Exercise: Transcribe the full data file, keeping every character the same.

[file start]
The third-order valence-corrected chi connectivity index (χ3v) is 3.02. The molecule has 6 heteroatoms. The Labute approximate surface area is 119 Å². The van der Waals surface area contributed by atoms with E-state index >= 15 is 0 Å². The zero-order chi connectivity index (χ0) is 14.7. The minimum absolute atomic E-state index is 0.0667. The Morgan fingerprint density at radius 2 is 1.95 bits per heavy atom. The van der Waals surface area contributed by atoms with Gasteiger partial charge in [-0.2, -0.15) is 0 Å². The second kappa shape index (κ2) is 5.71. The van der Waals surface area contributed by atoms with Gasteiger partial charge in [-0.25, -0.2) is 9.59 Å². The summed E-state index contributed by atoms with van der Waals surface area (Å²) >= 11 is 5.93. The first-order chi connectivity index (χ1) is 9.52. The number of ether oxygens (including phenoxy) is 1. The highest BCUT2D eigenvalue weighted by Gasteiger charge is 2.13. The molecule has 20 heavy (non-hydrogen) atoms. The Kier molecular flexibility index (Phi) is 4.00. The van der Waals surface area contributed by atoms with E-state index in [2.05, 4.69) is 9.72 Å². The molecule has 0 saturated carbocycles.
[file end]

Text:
The third-order valence-corrected chi connectivity index (χ3v) is 3.02. The molecule has 6 heteroatoms. The Labute approximate surface area is 119 Å². The van der Waals surface area contributed by atoms with E-state index >= 15 is 0 Å². The zero-order chi connectivity index (χ0) is 14.7. The minimum absolute atomic E-state index is 0.0667. The Morgan fingerprint density at radius 2 is 1.95 bits per heavy atom. The van der Waals surface area contributed by atoms with Gasteiger partial charge in [-0.2, -0.15) is 0 Å². The second kappa shape index (κ2) is 5.71. The van der Waals surface area contributed by atoms with Gasteiger partial charge in [-0.25, -0.2) is 9.59 Å². The summed E-state index contributed by atoms with van der Waals surface area (Å²) >= 11 is 5.93. The first-order chi connectivity index (χ1) is 9.52. The number of ether oxygens (including phenoxy) is 1. The highest BCUT2D eigenvalue weighted by Gasteiger charge is 2.13. The molecule has 20 heavy (non-hydrogen) atoms. The Kier molecular flexibility index (Phi) is 4.00. The van der Waals surface area contributed by atoms with E-state index in [2.05, 4.69) is 9.72 Å². The molecule has 0 saturated carbocycles.